Tag Archives: mass shootings

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The Sentimental Appeal of Live Rounds

                                            Death of Tecumseh, Part of the Frieze in the US Capitol Rotunda

The man with a gun is a familiar American stereotype. Guns are enshrined in our history, art, and even laudatory self-definitions.

A lot of our friends around the world must wonder why we Americans are so willing to tolerate the murder of innocents brought down by private arsenals of weapons. Many warn their citizens about the risk of getting shot while visiting the United States. The nation is awash in guns that would never be used for authentic hunting. Yet, we continue to invoke a “personal freedom” and a misreading of the badly-written Second Amendment to mitigate our own cognitive dissonance. As we like to point out, our national history was secured by people willing to look down the barrel of a rifle.

More than most nations, the U.S. has been defined by lethal firearms kept by ordinary citizens: muskets in the revolutionary war, rifles during the western expansion that ostensibly “tamed” the prairies and its native populations, and military arms from the “arsenal of democracy” that now serve a useful purpose in Ukraine. But as sure as darkness follows day, we must add the private armories of citizens frightened of sharing the culture with those of a different hue. Virulent nativism is again rampant in the United States, and legally purchased pistols and automatic weapons regularly show up in the hands of recluses in Buffalo, Pittsburgh or Las Vegas, most festering with conspiracy fears.

As a child of the west, it was my birthright to have a toy six shooter by the age of 6 and a BB gun soon after. By the time I was in the Scouts, I and my peers were routinely sent to the shooting range for lessons with the NRA on how to handle a rifle. Even Disney reminded us that every homestead needed the protection of a good man like Davy Crockett, who could shoot straight and protect lands that needed to be “settled.”  The cycle for many young men is now completed with gun shows, shooter games and live or filmed war reenactments. Those without the benefit of the communication skills that come with social intelligence are especially primed to game their way to the idea of a  quick “solution” to perceived grievances.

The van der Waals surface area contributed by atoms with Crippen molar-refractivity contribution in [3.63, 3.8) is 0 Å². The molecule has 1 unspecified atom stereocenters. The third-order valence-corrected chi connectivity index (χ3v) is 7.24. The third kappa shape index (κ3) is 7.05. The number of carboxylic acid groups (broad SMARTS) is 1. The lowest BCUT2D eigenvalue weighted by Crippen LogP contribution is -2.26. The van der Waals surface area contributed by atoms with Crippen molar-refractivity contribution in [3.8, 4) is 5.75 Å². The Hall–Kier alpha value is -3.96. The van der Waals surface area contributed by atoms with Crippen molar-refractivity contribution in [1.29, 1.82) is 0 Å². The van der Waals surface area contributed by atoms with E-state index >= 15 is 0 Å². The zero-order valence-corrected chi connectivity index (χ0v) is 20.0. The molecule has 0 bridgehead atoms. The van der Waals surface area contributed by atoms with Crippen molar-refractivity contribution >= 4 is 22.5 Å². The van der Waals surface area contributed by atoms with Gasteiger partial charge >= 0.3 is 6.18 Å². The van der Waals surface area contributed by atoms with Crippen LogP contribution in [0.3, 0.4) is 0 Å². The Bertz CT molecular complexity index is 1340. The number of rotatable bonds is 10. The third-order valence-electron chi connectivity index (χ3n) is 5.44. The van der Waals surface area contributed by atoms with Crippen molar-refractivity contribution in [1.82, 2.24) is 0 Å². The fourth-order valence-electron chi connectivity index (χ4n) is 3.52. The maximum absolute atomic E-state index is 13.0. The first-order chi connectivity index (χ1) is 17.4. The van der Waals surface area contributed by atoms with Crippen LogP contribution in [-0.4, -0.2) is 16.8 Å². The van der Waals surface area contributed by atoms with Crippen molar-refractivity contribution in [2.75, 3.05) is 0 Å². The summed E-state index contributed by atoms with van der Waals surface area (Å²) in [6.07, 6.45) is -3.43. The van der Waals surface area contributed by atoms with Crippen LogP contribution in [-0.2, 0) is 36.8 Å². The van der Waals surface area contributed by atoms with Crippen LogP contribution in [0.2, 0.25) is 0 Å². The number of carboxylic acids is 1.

Too many take comfort in the American catechism of the “right to bear arms.”

The man with a gun is a familiar American stereotype. Guns are enshrined in our history, art, and even laudatory stories we tell about ourselves. We can see it in the monumental frieze ringing the Capitol Rotunda (above), in all of the video cowboys of the 50s and 60s and modern versions of the same genre. The film character Alec Baldwin was portraying in the ill-fated Rust aimed for show but killed for real. That accident repels, but—given the American narrative—never quite enough to unseat the attractions of yet another story about the wild west.

If we could think of our society as a person, we might imagine it as suffering from an incurable addiction to mostly sentimental narratives stitched around a misunderstood foundational document. This addiction is fed by stories of shooters and redeeming enforcers, but none of the fiction can match the horror of 211 American mass shootings so far this year.1 So, we mourn the children and adults bleeding out on the floors of schools, stores, and churches.  And we muster anger at the rare, lethal and deranged Americans that see a gun as a tool of self-expression. The bad guys in other modern societies like Norway or the U.K. are mostly captured by unarmed police. But in our stand-your-ground culture, criminals–and those among us who anticipate that they might be their victims–are armed to the teeth. The local bait shop in our affluent nearby town of 500 not only sells fishing supplies, also Glocks and ammo as well.